Algarve’s “longest winter”: unemployment skyrockets over 200% amid coronavirus crisis

The number of people claiming unemployment benefits in the Algarve skyrocketed to nearly 28,000 people in May, a 202% year-on-year increase. The hotel sector, which has been hit the hardest, is “desperate” for holidaymakers as the region tries to recover from the devastating effects the coronavirus pandemic has had on its economy.

As national news agency Lusaexplains, thousands of people who would normally be hired for this summer season have been left without a job, while others were let go during their trial periods.

“It is a complicated situation. Unemployment numbers are very high and worrying. In February, nobody would have believed this would happen, as the economy was becoming more and more dynamic, with employment rising,” says Madalena Feu, head of the Algarve’s employment and professional training institute (IEFP).

The region’s number of unemployed has been growing since the pandemic arrived in Portugal, with 21,363 in March, 26,379 in April and 27,675 in May.

Around 28% of the unemployed are foreigners, mostly Brazilians, Indians and Nepalese who worked in the region’s agriculture and hotel sectors.

The Tivoli hotel group, for example, is employing around 500 people at its six units in the Algarve, around half of its usual workforce for the summer, the group’s regional director Jorge Beldade told Lusanews agency.

Before the pandemic reached Portugal in March, the group was planning to hire around 350 people. Only 89 ended up being hired, as hotels started closing and most employees were placed under the government’s ‘lay-off’ regime.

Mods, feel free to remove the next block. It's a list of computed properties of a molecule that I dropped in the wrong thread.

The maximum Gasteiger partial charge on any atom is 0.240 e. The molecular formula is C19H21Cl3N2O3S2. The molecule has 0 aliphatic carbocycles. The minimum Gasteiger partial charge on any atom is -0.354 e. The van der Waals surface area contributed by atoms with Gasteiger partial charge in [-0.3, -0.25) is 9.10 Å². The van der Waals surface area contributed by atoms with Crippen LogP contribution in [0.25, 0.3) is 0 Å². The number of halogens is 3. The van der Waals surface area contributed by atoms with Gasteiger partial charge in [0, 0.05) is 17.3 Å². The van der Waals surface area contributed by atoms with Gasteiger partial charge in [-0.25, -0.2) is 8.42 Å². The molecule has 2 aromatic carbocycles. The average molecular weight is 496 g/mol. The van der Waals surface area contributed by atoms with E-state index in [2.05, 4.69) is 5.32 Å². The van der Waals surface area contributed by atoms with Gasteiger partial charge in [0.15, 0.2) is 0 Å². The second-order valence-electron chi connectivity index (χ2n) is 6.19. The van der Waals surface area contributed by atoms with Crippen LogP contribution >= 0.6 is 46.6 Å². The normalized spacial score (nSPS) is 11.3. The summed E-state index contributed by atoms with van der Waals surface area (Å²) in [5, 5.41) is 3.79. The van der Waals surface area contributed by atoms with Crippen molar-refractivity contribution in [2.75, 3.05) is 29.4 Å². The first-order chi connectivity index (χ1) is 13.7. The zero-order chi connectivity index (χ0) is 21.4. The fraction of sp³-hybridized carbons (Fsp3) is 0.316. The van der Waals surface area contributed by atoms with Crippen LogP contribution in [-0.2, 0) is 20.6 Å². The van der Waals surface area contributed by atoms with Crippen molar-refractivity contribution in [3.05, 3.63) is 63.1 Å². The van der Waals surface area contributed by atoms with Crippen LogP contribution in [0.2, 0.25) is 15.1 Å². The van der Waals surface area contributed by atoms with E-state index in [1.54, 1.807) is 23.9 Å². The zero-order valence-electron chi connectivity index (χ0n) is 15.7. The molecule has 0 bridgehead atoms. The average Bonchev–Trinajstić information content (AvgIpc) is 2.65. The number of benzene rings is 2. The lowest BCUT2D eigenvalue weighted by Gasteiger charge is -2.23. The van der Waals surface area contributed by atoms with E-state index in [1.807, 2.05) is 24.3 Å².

Elidérico Viegas, president of the Algarve hoteliers association (AHETA), says this summer will be like a continuation of the “low season” for the sector.

“The effect this will have on companies’ revenue and employment is unquestionable and an unavoidable reality,” he told Lusa.

Viegas also expects the region to take another hit in September when summer holidaymakers stop trickling in.

Albufeira Mayor José Carlos Rolo is also worried about the pandemic’s effects and warns it will take some time for the region to recover.

“In the winter, people won’t naturally travel to ‘sun and beach’ destinations,” he told Lusa.

Apart from the multiple hotels that are closed, Carlos Rolo also says many businesses have opened only to close shortly after due to a “lack of clientele”.

In fact, many of the people who became unemployed have had no choice but to ask for help from local institutions such as MAPS, whose president Fábio Simão believes the worst is still to come and that the most serious effects of the crisis will only be felt in September and October.